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  Moist Mixed Grassland

Landscape: This region represents the northern extension of open grassland in Saskatchewan, and it's dominated by agriculture. Native vegetation is mostly confined to non-arable pasture lands, where spear grasses and wheat grasses grow naturally, and shrubs like chokecherry, snowberry, rose and wolf willow are common. Small aspen groves are found around sloughs and other wet areas.
This ecoregion is the Saskatchewan with which most people are familiar.

Wildlife: Mule deer, white-tailed deer are common, as are red fox, coyote, badger, Richardson's ground squirrel and jack rabbit. Birds include eastern kingbird, yellow-headed blackbird, piping plover, sharp-tailed grouse, western meadowlark and Franklin's gull.

Fish: Northern pike, walleye and perch. Fishing Guide

Recreation: Saskatchewan's largest population centres like Saskatoon, 260,600 (metro, 2011 census), and Regina 210,556 (metro, 2011 census) are located within this ecoregion, as are Moose Jaw (33,000), Estevan (11,000) and Weyburn (10,000). This is wheat country, but it's also home to a surprising number of smaller but very popular provincial parks. Echo Valley and Katepwa Point provincial parks, situated 70 km northeast of Regina in the beautiful Qu'Appelle Valley, are busy summer playgrounds featuring camping, boating, swimming, sailing, hiking, golf and mini golf.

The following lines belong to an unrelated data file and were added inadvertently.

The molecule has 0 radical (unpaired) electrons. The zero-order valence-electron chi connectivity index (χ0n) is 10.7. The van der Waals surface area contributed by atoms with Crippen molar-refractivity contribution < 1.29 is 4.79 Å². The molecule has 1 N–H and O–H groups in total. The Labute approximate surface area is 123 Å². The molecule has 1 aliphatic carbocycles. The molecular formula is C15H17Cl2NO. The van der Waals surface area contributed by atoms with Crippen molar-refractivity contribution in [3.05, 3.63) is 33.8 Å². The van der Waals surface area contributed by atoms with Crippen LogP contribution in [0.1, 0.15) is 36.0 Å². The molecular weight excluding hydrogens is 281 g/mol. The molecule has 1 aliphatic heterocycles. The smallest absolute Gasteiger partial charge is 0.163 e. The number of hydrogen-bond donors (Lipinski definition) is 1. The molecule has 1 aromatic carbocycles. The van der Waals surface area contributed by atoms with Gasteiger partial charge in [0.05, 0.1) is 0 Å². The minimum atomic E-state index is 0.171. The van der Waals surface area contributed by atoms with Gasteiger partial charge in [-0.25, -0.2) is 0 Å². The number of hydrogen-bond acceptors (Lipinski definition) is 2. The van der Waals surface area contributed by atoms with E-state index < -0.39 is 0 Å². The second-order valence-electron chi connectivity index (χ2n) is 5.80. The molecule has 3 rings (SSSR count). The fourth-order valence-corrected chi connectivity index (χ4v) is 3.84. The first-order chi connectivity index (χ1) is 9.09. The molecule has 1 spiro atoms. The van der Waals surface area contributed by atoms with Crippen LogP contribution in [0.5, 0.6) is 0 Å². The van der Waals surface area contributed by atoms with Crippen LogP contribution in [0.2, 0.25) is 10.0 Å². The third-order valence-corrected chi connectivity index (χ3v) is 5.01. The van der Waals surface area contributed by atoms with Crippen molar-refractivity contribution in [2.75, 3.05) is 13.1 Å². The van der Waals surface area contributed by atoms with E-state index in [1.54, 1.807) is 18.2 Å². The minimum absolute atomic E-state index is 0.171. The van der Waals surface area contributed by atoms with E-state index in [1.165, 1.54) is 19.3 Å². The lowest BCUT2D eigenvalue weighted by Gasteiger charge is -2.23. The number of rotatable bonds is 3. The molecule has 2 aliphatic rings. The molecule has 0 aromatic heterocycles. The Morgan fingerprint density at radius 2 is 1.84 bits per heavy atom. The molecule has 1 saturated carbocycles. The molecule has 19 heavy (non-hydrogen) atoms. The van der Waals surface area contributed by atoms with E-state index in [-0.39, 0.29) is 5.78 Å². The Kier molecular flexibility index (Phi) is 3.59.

Remnant native grasslands used largely as pasture.
Less than an hour northwest of Regina in a westerly portion of the picturesque valley is the popular (day-use) Regina Beach on one side of Last Mountain Lake, and Rowan's Ravine Provincial Park on the other. Rowan's, with its good marina facilities and popular "camping cabins", is big with anglers and family vacationers, alike, and the lake is home to the oldest bird sanctuary in North America. Buffalo Pound Provincial Park, 20 minutes north of Moose Jaw and less than an hour from Regina, sports a heated swimming pool, a trout pond, a bison range, the Nicole Flats Interpretive Area (wheelchair accessible boardwalk) for birders, and downhill skiing in the winter. Danielson and Douglas provincial parks, located an hour south of Saskatoon on massive, man-made Lake Diefenbaker, offer great beaches, great fishing, sand dunes, sailing, camping and hiking.

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